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Unit system SI
Unit of energy
Named after James Prescott Joule
1 J in ...... is equal to ...
    SI base units     kgm 2s −2
    CGS units    1×107 erg
    watt-seconds    1  Ws
    kilowatt-hours    2.78×10−7 kW⋅h
    kilocalories (thermochemical)   2.390×10−4 kcalth
    BTUs    9.48×10−4 BTU
    electronvolts    6.24×1018 eV

The joule ( /ˈl/ JOOL, also non-standard /ˈl/ JOWL; [1] [2] [3] [4] [5] [ disputed ] symbol: J) is the unit of energy in the International System of Units (SI). [6] It is equal to the amount of work done when a force of 1 newton displaces a mass through a distance of 1 metre in the direction of the force applied. It is also the energy dissipated as heat when an electric current of one ampere passes through a resistance of one ohm for one second. It is named after the English physicist James Prescott Joule (1818–1889). [7] [8] [9]



In terms of SI base units and in terms of SI derived units with special names, the joule is defined as

kg kilogram
m metre
s second
N newton
Pa pascal
W watt
C coulomb
V volt

One joule can also be defined by any of the following:

The joule is named after James Prescott Joule . As with every SI unit named for a person, its symbol starts with an upper case letter (J), but when written in full it follows the rules for capitalisation of a common noun ; i.e., "joule" becomes capitalised at the beginning of a sentence and in titles, but is otherwise in lower case.


The cgs system had been declared official in 1881, at the first International Electrical Congress. The erg was adopted as its unit of energy in 1882. Wilhelm Siemens, in his inauguration speech as chairman of the British Association for the Advancement of Science (23 August 1882) first proposed the Joule as unit of heat, to be derived from the electromagnetic units Ampere and Ohm, in cgs units equivalent to 107 erg. The naming of the unit in honour of James Prescott Joule (1818–1889), at the time retired but still living (aged 63), is due to Siemens:

"Such a heat unit, if found acceptable, might with great propriety, I think, be called the Joule, after the man who has done so much to develop the dynamical theory of heat." [10]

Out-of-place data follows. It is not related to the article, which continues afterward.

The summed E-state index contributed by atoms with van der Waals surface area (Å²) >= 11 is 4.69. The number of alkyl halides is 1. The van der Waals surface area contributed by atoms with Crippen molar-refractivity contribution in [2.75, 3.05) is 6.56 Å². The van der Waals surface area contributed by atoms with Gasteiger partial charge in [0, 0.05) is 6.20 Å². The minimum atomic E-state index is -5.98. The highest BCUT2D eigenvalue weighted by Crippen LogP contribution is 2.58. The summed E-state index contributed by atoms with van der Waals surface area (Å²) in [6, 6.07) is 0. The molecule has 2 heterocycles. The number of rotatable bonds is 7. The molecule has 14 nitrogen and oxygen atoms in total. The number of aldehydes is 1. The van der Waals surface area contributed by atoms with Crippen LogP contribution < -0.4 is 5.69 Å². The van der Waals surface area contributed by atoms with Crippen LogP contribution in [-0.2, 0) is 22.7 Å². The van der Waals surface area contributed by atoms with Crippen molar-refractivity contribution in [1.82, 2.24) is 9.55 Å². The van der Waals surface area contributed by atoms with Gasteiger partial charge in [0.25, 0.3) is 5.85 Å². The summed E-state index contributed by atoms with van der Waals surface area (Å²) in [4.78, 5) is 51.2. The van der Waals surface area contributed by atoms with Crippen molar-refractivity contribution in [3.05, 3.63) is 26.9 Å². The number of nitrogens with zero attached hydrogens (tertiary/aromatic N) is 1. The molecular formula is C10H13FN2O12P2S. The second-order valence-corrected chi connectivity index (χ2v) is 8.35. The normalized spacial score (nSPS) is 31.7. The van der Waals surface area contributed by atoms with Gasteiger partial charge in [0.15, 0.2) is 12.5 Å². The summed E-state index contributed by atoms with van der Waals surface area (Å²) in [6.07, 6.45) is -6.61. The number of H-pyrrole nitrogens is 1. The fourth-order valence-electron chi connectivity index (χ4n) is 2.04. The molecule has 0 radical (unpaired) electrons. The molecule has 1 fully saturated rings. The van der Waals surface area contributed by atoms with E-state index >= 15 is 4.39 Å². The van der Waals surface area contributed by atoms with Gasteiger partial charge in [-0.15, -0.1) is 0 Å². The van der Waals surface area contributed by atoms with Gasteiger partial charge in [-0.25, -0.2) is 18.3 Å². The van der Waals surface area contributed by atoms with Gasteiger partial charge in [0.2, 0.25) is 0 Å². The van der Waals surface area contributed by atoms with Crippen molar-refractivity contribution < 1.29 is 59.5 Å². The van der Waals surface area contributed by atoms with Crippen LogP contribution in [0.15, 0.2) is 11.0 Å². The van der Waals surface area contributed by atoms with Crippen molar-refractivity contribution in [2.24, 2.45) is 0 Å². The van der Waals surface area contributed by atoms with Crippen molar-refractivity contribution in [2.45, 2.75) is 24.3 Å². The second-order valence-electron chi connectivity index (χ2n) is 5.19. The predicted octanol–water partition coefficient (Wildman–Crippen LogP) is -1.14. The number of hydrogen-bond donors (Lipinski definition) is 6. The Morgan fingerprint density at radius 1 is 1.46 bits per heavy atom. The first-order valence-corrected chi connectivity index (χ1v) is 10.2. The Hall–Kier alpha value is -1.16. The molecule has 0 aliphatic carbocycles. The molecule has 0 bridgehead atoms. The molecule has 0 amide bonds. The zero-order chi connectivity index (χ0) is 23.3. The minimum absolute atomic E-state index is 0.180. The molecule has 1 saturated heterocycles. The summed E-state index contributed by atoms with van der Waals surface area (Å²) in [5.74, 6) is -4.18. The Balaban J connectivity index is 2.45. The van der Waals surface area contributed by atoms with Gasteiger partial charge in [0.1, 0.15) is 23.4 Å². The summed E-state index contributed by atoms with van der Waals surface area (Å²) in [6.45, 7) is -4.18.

At the second International Electrical Congress, on 31 August 1889, the joule was officially adopted alongside the watt and the quadrant (later renamed to henry). [11] Joule died in the same year, on 11 October 1889. At the fourth congress (1893), the "international ampere" and "international ohm" were defined, with slight changes in the specifications for their measurement, with the "international joule" being the unit derived from them. [12]

In 1935, the International Electrotechnical Commission (as the successor organisation of the International Electrical Congress) adopted the "Giorgi system", which by virtue of assuming a defined value for the magnetic constant also implied a redefinition of the Joule. The Giorgi system was approved by the International Committee for Weights and Measures in 1946. The joule was now no longer defined based on electromagnetic unit, but instead as the unit of work performed by one unit of force (at the time not yet named newton) over the distance of 1 metre. The joule was explicitly intended as the unit of energy to be used in both electromagnetic and mechanical contexts. [13] The ratification of the definition at the ninth General Conference on Weights and Measures, in 1948, added the specification that the joule was also to be preferred as the unit of heat in the context of calorimetry, thereby officially deprecating the use of the calorie. [14] This definition was the direct precursor of the joule as adopted in the modern International System of Units in 1960.